How the Right Brought the Trump Birther Madness on Itself

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Conservatives now lament ideas they were complicit in spreading in the first place. Here's how they paved the way for The Donald.

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The man does not have a well thought out philosophy. He does not have serious, substantive principles. He's figured out the hot button issues. And he's going to keep pressing them. Look, I like a lot of what he says too. That's not the point. ~ talk radio host Mark Levin, criticizing Donald Trump

GOP primary voters should reward substance, rather than pols who masterfully exploit hot button issues. So why are so many Republicans embracing Donald Trump? They've been trained to elevate politicians based on the "tough" rhetoric they use rather than the record they've amassed. And to rally around anyone seen as being disrespected by the dread mainstream media.

The talk radio right bears much of the blame for these pathologies. Caught up in the Tea Party excitement, guys like Mark Levin used their platforms to act as apologists for Republicans like Sarah Palin and Christine O'Donnell. Didn't they fire up the base? Weren't they unafraid to zing President Obama? As Donald Trump rises in the polls, however, Levin is having second thoughts. The right is suddenly foolish to embrace demagogues with thin resumes and incoherent political philosophies. For all their differences, folks like Ross Douthat, David Frum, Reihan Salam, David Brooks, Daniel Larison, and many others have long been urging the GOP to pick its champions based on substance. You'll never hear any of them urge that Donald Trump be taken seriously.

Meanwhile, Sarah Palin is defending Trump. Will Levin call out the woman whose political judgment he has frequently touted? Rush Limbaugh is inviting Trump on his show for softball interviews, and telling callers to his program that the celebrity billionaire ought to be taken "half-seriously." Having announced that taking Trump at all seriously is idiocy of the highest order, will Levin openly criticize his fellow talk radio host? Or does this bully lack the courage to go after anyone with a bigger audience than his? Remember that the next time he tries to tell you that the reformers embody what's wrong with the right. Like all bullies, his targets aren't chosen based on desert.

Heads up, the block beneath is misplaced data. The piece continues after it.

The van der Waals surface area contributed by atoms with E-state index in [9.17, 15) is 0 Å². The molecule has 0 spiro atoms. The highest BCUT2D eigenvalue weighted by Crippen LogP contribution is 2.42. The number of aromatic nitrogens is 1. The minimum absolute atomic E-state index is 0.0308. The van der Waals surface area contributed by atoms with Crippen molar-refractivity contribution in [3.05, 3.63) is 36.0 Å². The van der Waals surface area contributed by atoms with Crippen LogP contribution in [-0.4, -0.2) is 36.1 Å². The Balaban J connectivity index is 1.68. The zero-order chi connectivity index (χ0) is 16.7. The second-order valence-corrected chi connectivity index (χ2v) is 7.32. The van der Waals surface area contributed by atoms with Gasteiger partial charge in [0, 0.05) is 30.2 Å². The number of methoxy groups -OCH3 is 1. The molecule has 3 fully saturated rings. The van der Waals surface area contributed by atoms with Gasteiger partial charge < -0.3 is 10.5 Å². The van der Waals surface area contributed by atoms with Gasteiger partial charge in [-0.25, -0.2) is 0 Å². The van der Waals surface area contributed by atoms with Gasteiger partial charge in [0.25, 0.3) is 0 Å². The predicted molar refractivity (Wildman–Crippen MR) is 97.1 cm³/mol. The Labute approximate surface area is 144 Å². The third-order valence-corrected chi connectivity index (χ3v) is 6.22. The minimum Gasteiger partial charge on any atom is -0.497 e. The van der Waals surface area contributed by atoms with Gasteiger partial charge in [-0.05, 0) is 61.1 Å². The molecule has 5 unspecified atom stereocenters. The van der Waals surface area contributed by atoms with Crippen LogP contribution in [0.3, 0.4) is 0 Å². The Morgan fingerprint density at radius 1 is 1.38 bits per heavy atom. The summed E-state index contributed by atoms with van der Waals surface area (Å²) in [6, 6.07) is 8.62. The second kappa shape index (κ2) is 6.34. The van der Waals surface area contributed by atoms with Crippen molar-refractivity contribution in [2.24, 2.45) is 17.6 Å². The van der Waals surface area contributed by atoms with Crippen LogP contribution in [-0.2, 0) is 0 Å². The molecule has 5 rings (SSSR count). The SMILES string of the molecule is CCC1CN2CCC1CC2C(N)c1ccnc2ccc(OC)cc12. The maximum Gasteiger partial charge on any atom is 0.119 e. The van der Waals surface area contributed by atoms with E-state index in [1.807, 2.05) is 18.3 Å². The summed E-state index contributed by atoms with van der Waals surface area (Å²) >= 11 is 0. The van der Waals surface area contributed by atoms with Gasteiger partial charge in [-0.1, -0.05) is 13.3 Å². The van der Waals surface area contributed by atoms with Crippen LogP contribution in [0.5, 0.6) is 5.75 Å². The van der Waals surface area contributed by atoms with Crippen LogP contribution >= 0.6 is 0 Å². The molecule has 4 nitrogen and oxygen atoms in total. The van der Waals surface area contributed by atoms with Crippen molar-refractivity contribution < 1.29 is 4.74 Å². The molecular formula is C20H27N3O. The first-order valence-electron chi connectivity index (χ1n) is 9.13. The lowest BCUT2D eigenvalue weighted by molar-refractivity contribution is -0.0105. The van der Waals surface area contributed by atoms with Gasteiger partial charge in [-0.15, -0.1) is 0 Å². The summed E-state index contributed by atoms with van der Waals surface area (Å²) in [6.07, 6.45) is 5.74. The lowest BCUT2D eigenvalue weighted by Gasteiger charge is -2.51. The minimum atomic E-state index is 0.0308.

In failing to call out the people most responsible for the right's pathologies, Mark Levin is not alone. As Adam Serwer notes:

Trump's candidacy is largely a problem of the GOP's own making. It's a symptom of circumstances Republicans have spent the last two years tacitly cultivating as an asset. Republican leaders have at best refused to tamp down the most outlandish right-wing conspiracy-mongering about the president and at worst have actively enabled it. The result: A substantial portion of their base believes a complete myth about the president's birth certificate, and Republicans are stuck with a candidate shameless enough to exploit the issue without resorting to the usual euphemisms more respectable Republicans tend to employ when hinting at the president's supposed cultural otherness. I don't know how you solve a problem like Donald Trump, but I know it's a problem the Republican Party brought on itself.

Indeed, half of the Iowa GOP are birthers. It's so much of a problem that Ann Coulter and Karl Rove are out there assuring everyone that President Obama was in fact born in the United States. In doing so, they frame Birtherism as a trap liberals are setting. They're implicitly criticizing all the mainstream voices on the right who've flirted with Birtherism, but are uninclined to name names, or to come right out and state that what those conservatives did has come back to bite the right. 

Some of us have long insisted that the conservative movement was going to pay for its embrace of demagoguery, anti-intellectualism, bombast in place of substance, and shameless pandering. For our trouble, we've been dismissed by talk radio hosts and conservative bloggers, who took an ends-justify-the-means approach to the 2010 primaries and opposition to President Obama generally. Lo and behold, the conservative movement is now paying a price, exactly as predicted. The GOP has a weak field for 2012, and although Donald Trump isn't going to win the nomination, his early status as a front-runner is an unwelcome distraction and may end up pulling other candidates toward the sort of absurd populism that will hurt them in a general election.

Even Mark Levin, Ann Coulter and Karl Rove now see these pathologies on the right, and the dangers they pose. So are they going to criticize the most prominent conservatives who brought these conditions about? Nope. There is never direct intra-movement criticism of Rush Limbaugh or Roger Ailes. There is never any appreciation of the pathologies encouraged by everyone who supported Sarah Palin. Instead we get self-righteous criticism that is too little, too late, and a cowardly refusal to confront the culpable parties in a way that would prevent this sort of thing from happening again. 


Image credit: Joshua Roberts/Reuters
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Conor Friedersdorf is a staff writer at The Atlantic, where he focuses on politics and national affairs. He lives in Venice, California, and is the founding editor of The Best of Journalism, a newsletter devoted to exceptional nonfiction.

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